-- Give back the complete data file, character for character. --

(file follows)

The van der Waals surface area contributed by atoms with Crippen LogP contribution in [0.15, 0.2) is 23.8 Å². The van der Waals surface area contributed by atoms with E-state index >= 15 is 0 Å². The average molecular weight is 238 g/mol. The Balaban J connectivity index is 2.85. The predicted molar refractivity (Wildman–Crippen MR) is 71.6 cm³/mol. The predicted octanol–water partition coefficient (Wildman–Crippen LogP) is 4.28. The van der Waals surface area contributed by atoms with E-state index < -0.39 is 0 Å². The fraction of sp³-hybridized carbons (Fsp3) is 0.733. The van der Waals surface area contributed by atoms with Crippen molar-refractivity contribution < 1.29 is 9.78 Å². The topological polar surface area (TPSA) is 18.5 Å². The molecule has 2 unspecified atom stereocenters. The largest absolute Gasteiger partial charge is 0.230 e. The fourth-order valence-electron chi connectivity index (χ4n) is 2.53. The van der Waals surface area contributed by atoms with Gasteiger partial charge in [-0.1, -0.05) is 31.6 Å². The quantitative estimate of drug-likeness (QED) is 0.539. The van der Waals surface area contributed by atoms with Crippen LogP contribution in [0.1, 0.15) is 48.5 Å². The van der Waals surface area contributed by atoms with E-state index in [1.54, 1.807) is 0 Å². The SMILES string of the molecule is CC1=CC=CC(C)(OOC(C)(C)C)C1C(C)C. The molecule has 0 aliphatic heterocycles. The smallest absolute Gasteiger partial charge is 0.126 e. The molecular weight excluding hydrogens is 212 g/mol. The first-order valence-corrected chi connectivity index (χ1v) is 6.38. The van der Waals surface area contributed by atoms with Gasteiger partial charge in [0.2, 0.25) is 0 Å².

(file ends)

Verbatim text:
The van der Waals surface area contributed by atoms with Crippen LogP contribution in [0.15, 0.2) is 23.8 Å². The van der Waals surface area contributed by atoms with E-state index >= 15 is 0 Å². The average molecular weight is 238 g/mol. The Balaban J connectivity index is 2.85. The predicted molar refractivity (Wildman–Crippen MR) is 71.6 cm³/mol. The predicted octanol–water partition coefficient (Wildman–Crippen LogP) is 4.28. The van der Waals surface area contributed by atoms with E-state index < -0.39 is 0 Å². The fraction of sp³-hybridized carbons (Fsp3) is 0.733. The van der Waals surface area contributed by atoms with Crippen molar-refractivity contribution < 1.29 is 9.78 Å². The topological polar surface area (TPSA) is 18.5 Å². The molecule has 2 unspecified atom stereocenters. The largest absolute Gasteiger partial charge is 0.230 e. The fourth-order valence-electron chi connectivity index (χ4n) is 2.53. The van der Waals surface area contributed by atoms with Gasteiger partial charge in [-0.1, -0.05) is 31.6 Å². The quantitative estimate of drug-likeness (QED) is 0.539. The van der Waals surface area contributed by atoms with Crippen LogP contribution in [0.1, 0.15) is 48.5 Å². The van der Waals surface area contributed by atoms with E-state index in [1.54, 1.807) is 0 Å². The SMILES string of the molecule is CC1=CC=CC(C)(OOC(C)(C)C)C1C(C)C. The molecule has 0 aliphatic heterocycles. The smallest absolute Gasteiger partial charge is 0.126 e. The molecular weight excluding hydrogens is 212 g/mol. The first-order valence-corrected chi connectivity index (χ1v) is 6.38. The van der Waals surface area contributed by atoms with Gasteiger partial charge in [0.2, 0.25) is 0 Å².